Listening to the unfolding of this shooting in San Bernardino, a hollow pit burrowed its way deep into my stomach. When I think about all the evil in the world, the temptation is to slip into despair. For many of you who have experienced tragedy, you know that there often are no words to alleviate the pain. Advice-giving, telling you that we understand, offering up religious platitudes – this is not helpful. So how do we adequately express the grief, the agony, the horror?

What is the appropriate response to such pain?

Two thousand years ago, another major bloodbath against innocent babes occurred. The second chapter in the book of Matthew (found in the New Testament of the Bible) details the story of a king named Herod who ordered the slaughter of little boys in the region surrounding Bethlehem. Infants, toddlers – all boys – two years and younger – put to death by soldiers. Rightly so, a lament is lifted up. The record is as follows:

A voice was heard in Ramah, weeping and loud lamentation, Rachel weeping for her children; she refused to be comforted, because they are no more. (ESV)

Rather than offer up plausible solutions, it seems that making room for grief is the most appropriate response that I can offer up on behalf of yesterday’s blood.

San Bernardino, I lament for the loss of life. For the terror. For the loss of innocence. As a member of the human race, I confess that I am prone to anger. I am prone to selfishness. I am prone to pride, to arrogance, to hatred in my heart. I cry out for justice on your behalf.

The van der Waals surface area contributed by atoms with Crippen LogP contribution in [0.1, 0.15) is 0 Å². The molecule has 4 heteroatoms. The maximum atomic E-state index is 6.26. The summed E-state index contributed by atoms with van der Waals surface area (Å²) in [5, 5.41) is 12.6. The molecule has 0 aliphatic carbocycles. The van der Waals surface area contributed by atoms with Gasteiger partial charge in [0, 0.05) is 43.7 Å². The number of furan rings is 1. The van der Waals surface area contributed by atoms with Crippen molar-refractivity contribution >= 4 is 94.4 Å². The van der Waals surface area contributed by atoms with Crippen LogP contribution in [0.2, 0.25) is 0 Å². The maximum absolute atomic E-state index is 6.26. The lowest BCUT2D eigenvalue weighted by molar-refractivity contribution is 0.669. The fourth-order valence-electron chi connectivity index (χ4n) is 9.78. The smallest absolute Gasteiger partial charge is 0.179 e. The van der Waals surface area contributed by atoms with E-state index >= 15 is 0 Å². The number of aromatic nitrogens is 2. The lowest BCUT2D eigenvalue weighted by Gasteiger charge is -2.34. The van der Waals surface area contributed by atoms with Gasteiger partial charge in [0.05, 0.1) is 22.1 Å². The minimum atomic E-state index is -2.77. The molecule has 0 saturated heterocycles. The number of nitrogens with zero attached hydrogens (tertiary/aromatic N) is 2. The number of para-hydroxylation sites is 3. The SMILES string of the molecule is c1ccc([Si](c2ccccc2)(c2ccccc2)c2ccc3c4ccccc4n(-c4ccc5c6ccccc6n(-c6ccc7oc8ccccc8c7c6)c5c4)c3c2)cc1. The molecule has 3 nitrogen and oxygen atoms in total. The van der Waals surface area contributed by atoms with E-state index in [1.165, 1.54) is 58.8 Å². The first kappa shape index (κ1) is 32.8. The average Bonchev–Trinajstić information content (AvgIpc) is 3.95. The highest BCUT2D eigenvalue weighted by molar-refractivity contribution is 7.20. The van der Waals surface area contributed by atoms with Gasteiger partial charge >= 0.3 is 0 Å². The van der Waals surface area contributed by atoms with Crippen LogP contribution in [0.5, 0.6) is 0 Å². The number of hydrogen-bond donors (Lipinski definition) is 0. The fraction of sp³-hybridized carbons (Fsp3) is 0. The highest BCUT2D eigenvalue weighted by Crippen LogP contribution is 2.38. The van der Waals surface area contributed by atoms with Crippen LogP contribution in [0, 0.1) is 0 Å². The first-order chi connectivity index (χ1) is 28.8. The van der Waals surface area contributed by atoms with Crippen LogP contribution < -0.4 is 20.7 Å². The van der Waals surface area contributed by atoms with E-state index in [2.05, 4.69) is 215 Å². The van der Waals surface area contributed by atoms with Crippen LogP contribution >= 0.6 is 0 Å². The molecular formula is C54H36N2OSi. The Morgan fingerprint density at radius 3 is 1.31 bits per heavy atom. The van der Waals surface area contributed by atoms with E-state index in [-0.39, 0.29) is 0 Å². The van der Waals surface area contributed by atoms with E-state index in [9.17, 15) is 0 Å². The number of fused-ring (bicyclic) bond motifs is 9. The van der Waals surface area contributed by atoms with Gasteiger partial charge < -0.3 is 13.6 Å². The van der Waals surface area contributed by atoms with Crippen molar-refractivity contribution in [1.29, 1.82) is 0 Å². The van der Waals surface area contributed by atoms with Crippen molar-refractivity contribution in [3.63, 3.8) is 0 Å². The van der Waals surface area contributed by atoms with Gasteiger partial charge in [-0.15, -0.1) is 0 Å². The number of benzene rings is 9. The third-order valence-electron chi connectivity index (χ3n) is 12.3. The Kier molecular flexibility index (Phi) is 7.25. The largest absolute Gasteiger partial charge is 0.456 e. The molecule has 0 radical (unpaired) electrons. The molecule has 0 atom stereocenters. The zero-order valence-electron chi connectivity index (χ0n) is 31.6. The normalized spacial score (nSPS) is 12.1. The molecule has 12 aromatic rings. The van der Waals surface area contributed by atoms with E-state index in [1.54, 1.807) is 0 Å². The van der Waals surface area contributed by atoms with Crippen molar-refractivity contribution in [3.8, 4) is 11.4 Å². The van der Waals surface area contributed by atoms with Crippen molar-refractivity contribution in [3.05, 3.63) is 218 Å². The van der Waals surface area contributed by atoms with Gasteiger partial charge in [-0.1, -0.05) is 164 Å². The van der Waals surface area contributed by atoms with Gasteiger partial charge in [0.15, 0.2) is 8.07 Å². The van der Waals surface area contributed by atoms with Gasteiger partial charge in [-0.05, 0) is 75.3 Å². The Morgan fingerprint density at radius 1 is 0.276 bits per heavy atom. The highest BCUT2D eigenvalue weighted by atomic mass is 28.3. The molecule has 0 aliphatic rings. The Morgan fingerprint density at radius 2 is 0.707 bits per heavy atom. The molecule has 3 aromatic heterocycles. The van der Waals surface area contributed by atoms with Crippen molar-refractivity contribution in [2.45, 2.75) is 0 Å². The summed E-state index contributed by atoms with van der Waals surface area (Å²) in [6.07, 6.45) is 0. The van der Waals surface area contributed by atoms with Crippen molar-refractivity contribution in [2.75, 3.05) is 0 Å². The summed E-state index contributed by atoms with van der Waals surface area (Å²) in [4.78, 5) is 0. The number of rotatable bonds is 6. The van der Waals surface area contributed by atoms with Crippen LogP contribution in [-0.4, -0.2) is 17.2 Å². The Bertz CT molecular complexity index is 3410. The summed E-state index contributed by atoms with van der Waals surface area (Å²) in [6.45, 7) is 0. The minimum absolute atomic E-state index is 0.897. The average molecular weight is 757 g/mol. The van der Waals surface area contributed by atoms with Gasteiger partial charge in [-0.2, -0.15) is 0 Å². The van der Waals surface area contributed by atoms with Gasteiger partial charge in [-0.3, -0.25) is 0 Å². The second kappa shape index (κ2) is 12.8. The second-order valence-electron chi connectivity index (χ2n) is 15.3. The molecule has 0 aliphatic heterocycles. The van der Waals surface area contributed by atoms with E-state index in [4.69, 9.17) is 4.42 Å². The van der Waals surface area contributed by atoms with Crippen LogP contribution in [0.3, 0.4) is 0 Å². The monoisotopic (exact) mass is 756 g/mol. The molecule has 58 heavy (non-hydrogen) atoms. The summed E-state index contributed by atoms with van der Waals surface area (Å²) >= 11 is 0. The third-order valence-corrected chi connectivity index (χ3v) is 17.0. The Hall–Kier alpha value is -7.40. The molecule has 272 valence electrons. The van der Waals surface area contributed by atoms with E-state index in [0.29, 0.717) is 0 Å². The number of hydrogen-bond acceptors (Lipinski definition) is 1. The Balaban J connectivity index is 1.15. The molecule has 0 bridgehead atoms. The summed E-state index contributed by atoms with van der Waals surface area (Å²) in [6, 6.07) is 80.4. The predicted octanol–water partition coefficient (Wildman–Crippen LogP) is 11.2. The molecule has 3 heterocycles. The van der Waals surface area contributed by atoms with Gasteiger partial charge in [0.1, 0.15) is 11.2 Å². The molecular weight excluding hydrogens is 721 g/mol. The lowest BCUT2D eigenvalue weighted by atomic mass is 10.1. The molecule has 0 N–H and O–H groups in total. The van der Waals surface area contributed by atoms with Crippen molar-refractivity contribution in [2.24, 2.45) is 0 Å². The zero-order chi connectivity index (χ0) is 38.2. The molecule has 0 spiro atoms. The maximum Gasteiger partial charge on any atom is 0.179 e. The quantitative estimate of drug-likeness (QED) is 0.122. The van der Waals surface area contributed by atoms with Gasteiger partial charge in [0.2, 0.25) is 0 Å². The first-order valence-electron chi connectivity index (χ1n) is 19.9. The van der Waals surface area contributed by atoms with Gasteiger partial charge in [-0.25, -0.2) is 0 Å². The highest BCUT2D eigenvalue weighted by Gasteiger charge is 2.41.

Today I make room for grief.

If I only make room for grief, then I will be consumed with despair. Along with lamenting, I must also choose to hope. Not hope in how good people are or hope that there will be no more killing. No, the only true words of hope I cling to were written a long time ago:

…Behold, the dwelling place of God is with man. He will dwell with them, and they will be His people, and God Himself will be with them as their God. He will wipe away every tear from their eyes, and death shall be no more, neither shall there be mourning, nor crying, nor pain anymore, for the former things have passed away. Revelation 21:3-4 (ESV)

These words don’t mean that the tragic events we experience are any less tragic. On the contrary, the more we love, the more opportunity we have to be wounded. What these words do mean to me is that one day, there will be an end to the shedding of blood. No more bombings, no more shootings, no more abuse. No more evil.

Today as I make room for grief, I also make room for hope.

Thinking of San Bernardino today, rather than ramble on, I offer up a simple lament:

A Lament for San Bernardino

Red. Blood red. The crimson blood cries out. The blood screams for justice and asks, “Why?”

How long, O Lord? How long must we wait? How long?

I lift my voice, my one and only voice and say, “Return.”

You came long ago. You brought Light into the darkness, and now we wait again.

I wait in expectancy. Wait for the wrong to be made right.

Emmanuel, God with us. I cry out for the second coming. I cry out for justice. I cry out for mercy.

Written by Heidi Sadler. © 2015 Heidi Sadler. All Rights Reserved. Scripture quotations are from The Holy Bible, English Standard Version® (ESV®), copyright © 2001 by Crossway, a publishing ministry of Good News Publishers. Used by permission. All rights reserved.

Please read more of Heidi Schwarz Sadler’s writing at http://www.chasingebenezer.com. It may change your heart!